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The benefits of a carbon tax

  • IASbaba
  • September 28, 2020
  • 0
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ENVIRONMENT/ ECONOMY/ GOVERNANCE

Topic: General Studies 2,3:

  • Environmental Conservation
  • Government policies and interventions for development in various sectors and issues arising out of their design and implementation

The benefits of a carbon tax

Context: China, the largest carbon dioxide emitter, announced that it would balance out its carbon emissions with measures to offset them before 2060. The spotlight is now on the U.S. and India, countries that rank second and third in emissions. 

Do You Know?

  • India ranks fifth in the Global Climate Risk Index 2020.
  • Between 1998 and 2017, disaster-hit countries reported $2.9 trillion in direct economic losses, with 77% resulting from climate change, according to a United Nations report. 

What are India’s commitments to tackle Climate Change?

  • India has committed to 40% of electricity capacity being from non-fossil fuels by 2030
  • India has also committed lowering the ratio of emissions to GDP by one-third from 2005 levels
  • It has agreed to enhance its forest cover which will absorb 2.5 to 3 billion tonnes of carbon dioxide (CO2, the main gas responsible for global warming) by 2030.

A Stronger Action is required – Pricing Carbon

It is in India’s interest to take stronger action before 2030, leading to no net carbon increase by 2050. A smart approach is pricing carbon which can be done in following ways:

  1. Emission Trading
  • One way to price carbon is through emission trading, i.e., setting a maximum amount of allowable effluents from industries, and permitting those with low emissions to sell their extra space. 
  • It is a market-based approach to controlling pollution by providing economic incentives for reducing the emissions of pollutants.
  • This is in contrast to command-and-control environmental regulations imposed by governments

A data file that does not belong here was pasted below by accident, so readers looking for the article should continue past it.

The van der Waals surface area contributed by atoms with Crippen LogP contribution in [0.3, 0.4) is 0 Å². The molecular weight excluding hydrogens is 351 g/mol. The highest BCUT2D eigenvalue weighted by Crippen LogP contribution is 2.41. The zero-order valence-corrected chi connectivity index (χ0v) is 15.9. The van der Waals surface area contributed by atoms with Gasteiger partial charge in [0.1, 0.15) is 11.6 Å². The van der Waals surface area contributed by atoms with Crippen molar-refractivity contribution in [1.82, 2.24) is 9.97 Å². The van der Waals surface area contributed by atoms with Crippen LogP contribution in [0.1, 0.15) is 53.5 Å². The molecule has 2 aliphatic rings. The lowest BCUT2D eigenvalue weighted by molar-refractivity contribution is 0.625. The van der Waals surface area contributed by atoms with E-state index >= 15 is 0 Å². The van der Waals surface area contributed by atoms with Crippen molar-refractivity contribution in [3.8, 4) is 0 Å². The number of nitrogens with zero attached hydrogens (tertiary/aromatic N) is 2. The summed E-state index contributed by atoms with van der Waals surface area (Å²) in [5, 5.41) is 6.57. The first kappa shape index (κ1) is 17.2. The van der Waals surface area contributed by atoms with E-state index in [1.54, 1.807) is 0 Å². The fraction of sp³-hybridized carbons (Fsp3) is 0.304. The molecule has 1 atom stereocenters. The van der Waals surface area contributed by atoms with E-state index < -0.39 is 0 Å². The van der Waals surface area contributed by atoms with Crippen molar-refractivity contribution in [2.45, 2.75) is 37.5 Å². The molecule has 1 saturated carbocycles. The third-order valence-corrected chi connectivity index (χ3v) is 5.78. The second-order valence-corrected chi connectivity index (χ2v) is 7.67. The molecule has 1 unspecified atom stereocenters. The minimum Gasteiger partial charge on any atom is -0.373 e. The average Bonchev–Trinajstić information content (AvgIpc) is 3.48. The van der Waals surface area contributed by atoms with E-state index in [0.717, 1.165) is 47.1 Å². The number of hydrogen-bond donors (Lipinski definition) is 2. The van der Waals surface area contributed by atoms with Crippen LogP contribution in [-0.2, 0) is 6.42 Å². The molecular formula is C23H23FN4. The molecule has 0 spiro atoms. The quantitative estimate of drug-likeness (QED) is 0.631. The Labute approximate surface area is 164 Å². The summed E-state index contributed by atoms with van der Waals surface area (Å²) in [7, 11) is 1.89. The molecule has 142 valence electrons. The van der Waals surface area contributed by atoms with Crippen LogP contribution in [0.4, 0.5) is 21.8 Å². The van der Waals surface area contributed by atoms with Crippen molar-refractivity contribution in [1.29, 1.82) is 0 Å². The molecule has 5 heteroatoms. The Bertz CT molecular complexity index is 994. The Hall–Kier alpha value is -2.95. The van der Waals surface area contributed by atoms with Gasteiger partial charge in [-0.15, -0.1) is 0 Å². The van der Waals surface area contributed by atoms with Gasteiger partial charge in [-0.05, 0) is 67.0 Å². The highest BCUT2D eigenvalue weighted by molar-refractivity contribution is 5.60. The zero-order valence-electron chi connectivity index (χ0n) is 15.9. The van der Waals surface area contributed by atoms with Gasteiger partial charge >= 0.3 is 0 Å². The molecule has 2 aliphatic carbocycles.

1. Carbon Tax
  • Another way is to put a carbon tax on economic activities — for example, on the use of fossil fuels like coal, as done in Canada and Sweden. 
  • A carbon tax is a fee on the carbon content of fossil fuels
  • It is a powerful monetary disincentive that motivates transition to clean energy across the economy, simply by making it more economically rewarding to move to non-carbon fuels and energy efficiency.
  • Example: Canada imposed a carbon tax at $20 per tonne of CO2 emissions in 2019, eventually rising to $50 per tonne. This is estimated to reduce greenhouse gas pollution by between 80 and 90 million tonnes by 2022.
  • The fiscal gains from pricing carbon can be sizeable. A carbon tax at $35 per tonne of CO2 emissions in India is estimated to be capable of generating some 2% of GDP through 2030. 
  1. Carbon Tariff on Imports
  • Big economies like India should also use their global monopsony, or the power of a large buyer in international trade, to impose a carbon tariff as envisaged by the EU
  • Focusing on trade is vital because reducing the domestic carbon content of production alone would not avert the harm if imports remain carbon-intensive

Conclusion

By reducing carbon emission through carbon pricing there are immense health benefits. A significant part of more than 3 % percent of India’s GDP currently spent on pollution-induced diseases will inevitably come down

Connecting the dots:

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